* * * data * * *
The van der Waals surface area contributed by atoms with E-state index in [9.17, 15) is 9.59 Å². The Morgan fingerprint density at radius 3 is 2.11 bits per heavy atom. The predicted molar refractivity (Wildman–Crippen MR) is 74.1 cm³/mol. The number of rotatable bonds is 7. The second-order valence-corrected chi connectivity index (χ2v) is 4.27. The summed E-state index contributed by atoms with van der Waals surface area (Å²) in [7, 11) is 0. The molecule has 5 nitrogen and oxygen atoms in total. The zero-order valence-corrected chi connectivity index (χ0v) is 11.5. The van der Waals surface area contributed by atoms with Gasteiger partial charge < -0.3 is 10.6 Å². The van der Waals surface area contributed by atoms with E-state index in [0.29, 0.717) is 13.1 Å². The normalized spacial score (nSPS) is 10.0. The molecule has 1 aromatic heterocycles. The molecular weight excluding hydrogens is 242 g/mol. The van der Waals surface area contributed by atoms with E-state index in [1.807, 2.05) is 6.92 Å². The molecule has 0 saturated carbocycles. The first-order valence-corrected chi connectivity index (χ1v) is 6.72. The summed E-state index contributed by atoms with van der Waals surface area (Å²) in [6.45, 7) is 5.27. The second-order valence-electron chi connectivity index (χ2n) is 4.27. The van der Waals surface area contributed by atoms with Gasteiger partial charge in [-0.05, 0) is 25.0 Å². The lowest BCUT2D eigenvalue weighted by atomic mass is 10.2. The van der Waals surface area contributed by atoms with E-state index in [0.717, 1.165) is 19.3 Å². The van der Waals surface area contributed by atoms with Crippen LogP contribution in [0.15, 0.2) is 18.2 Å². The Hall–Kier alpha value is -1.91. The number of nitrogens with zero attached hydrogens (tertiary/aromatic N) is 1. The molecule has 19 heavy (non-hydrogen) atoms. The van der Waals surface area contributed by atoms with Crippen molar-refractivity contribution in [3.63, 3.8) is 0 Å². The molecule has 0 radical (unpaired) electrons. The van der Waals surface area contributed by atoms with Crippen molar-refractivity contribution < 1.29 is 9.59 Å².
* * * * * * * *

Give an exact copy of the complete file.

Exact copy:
The van der Waals surface area contributed by atoms with E-state index in [9.17, 15) is 9.59 Å². The Morgan fingerprint density at radius 3 is 2.11 bits per heavy atom. The predicted molar refractivity (Wildman–Crippen MR) is 74.1 cm³/mol. The number of rotatable bonds is 7. The second-order valence-corrected chi connectivity index (χ2v) is 4.27. The summed E-state index contributed by atoms with van der Waals surface area (Å²) in [7, 11) is 0. The molecule has 5 nitrogen and oxygen atoms in total. The zero-order valence-corrected chi connectivity index (χ0v) is 11.5. The van der Waals surface area contributed by atoms with Gasteiger partial charge < -0.3 is 10.6 Å². The van der Waals surface area contributed by atoms with E-state index in [0.29, 0.717) is 13.1 Å². The normalized spacial score (nSPS) is 10.0. The molecule has 1 aromatic heterocycles. The molecular weight excluding hydrogens is 242 g/mol. The van der Waals surface area contributed by atoms with E-state index in [1.807, 2.05) is 6.92 Å². The molecule has 0 saturated carbocycles. The first-order valence-corrected chi connectivity index (χ1v) is 6.72. The summed E-state index contributed by atoms with van der Waals surface area (Å²) in [6.45, 7) is 5.27. The second-order valence-electron chi connectivity index (χ2n) is 4.27. The van der Waals surface area contributed by atoms with Gasteiger partial charge in [-0.05, 0) is 25.0 Å². The lowest BCUT2D eigenvalue weighted by atomic mass is 10.2. The van der Waals surface area contributed by atoms with E-state index in [0.717, 1.165) is 19.3 Å². The van der Waals surface area contributed by atoms with Crippen LogP contribution in [0.15, 0.2) is 18.2 Å². The Hall–Kier alpha value is -1.91. The number of nitrogens with zero attached hydrogens (tertiary/aromatic N) is 1. The molecule has 19 heavy (non-hydrogen) atoms. The van der Waals surface area contributed by atoms with Crippen molar-refractivity contribution in [3.63, 3.8) is 0 Å². The molecule has 0 radical (unpaired) electrons. The van der Waals surface area contributed by atoms with Crippen molar-refractivity contribution < 1.29 is 9.59 Å².